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philosophy
  • - Reason is not disembodied, as the tradition has largely held, but arises from the nature of our brains, bodies and bodily experience. This is not just the innocuous and obvious claim that we need a body to reason; rather, it is the striking claim that the very structure of reason itself comes from the details of our embodiment. The same neural and cognitive mechanisms that allow us to perceive and move around also create our conceptual systems and modes of reason. Thus, to understand reason we must understand the details of our visual system, our motor system and the general mechanisms of neural binding. In summary, reason is not, in any way, a transcendent feature of the universe of of disembodied mind. Instead it is shaped crucially by the peculiarities of our human bodies, by the remarkable details of the neural structure of our brains, and by the specifics of our everyday functioning in the world. - Reason is not completely conscious, but mostly unconscious. - Reason is not purely literal, but largely metaphorical and imaginative. - Reason is not dispassionate, but emotionally engaged.

    Philosophy in the Flesh: The Embodied Mind & its Challenge to Western Thought , Lakoff and Johnson
  • 'The male ideal of chivalry had one cardinal stipulation: to defend the weak with courage and loyalty. The weakness of women was thus contained in a cultural system in which it was acknowledged and glorified because it transfigured male power and female frailty into lovable qualities… Women’s social inferiority could thus be traded for men’s absolute devotion in love, which in turn served as the very site of display and exercise of their masculinity, prowess, and honor. More: women’s dispossession of economic and political rights was accompanied (and presumably compensated) by the reassurance that in love they were not only protected by men but also superior to them. It is therefore unsurprising that love has been historically so powerfully seductive to women; it promised them the moral status and dignity they were otherwise denied in society and it glorified their social fate: taking care of and loving others, as mothers, wives, and lovers. Thus, historically, love was highly seductive precisely because it concealed as it beautified the deep inequalities at the heart of gender relationships.' https://www.brainpickings.org/2016/03/22/why-love-hurts-eva-illouz/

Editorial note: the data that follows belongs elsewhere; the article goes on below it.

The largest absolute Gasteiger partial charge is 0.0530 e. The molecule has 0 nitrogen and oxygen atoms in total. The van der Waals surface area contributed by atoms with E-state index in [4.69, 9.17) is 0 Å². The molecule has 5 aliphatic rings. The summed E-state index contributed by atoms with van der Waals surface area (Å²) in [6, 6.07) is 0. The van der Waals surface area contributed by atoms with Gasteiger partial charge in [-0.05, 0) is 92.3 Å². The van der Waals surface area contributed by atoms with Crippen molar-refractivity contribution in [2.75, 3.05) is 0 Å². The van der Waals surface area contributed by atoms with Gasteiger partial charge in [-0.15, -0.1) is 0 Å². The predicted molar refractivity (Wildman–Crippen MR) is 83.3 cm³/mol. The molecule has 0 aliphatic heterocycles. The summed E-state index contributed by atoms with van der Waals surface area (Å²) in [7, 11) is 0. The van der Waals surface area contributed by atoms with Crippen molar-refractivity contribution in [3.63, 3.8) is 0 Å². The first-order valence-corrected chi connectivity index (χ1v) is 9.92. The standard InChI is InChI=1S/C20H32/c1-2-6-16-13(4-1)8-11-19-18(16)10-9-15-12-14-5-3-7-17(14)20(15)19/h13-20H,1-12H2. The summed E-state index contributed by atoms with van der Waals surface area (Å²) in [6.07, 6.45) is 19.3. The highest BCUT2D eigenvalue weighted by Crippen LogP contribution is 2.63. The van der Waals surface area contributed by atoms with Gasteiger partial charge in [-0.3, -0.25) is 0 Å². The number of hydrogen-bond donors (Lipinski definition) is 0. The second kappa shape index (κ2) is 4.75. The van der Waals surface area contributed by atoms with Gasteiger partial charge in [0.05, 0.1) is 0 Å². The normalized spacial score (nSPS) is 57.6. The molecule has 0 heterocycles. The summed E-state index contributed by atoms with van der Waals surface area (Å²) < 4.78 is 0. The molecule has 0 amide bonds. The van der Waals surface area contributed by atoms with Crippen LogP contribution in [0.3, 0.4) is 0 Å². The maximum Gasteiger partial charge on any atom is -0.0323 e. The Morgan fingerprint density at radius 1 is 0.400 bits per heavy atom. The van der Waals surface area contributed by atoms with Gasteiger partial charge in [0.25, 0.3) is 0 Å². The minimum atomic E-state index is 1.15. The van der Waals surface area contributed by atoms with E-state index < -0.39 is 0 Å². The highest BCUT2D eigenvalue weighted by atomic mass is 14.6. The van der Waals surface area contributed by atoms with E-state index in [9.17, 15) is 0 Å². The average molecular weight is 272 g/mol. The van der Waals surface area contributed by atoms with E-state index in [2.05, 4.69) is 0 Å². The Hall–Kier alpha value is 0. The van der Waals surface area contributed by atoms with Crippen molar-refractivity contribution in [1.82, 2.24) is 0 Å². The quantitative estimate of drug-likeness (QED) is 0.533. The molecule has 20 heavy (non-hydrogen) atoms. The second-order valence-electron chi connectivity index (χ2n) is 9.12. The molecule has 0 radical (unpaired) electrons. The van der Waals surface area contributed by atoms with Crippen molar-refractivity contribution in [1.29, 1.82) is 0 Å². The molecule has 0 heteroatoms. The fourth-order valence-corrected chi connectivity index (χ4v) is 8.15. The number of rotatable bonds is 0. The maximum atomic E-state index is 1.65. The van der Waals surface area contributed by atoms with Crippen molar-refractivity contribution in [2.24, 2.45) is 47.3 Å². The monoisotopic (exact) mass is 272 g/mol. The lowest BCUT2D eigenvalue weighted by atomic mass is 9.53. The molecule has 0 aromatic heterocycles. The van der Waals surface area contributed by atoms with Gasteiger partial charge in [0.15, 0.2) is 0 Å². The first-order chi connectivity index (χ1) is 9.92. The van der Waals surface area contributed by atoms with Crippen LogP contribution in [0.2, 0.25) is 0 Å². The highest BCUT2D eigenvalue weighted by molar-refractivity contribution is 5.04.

Eva Illouz in 'Why Love Hurts'
  • Teaching and learning at its best is one of the most ancient and elemental of all human exchanges. It has been going on ever since our primordial progenitors tried to pass the good news about fire. Tips, tricks, and techniques are not the heart of education - fire is. I mean finding light in the darkness, staying warm in a cold world, avoiding being burned if you can, and knowing what brings healing if you cannot. That is the knowledge that our students really want, and that is the knowledge we owe them. Not merely the facts, not merely the theories, but a deep knowing of what it means to kindle the gift of life in ourselves, in others, and in the world.

    Parker Palmer in 'Radical Presence' by Mary Rose O'Reilley
  • Laura Kipnis - cultural critic and feminist thinker on her book

    "Women have become habituated (and I include myself in this) to playing the role of scold and moral corrective and standing on the mountaintop while at the same time, at least for heterosexual women, desiring men as partner, lovers, fathers... It's just very conflicting because we very much disapprove of men and want men to be different than they are and also want a man to be with."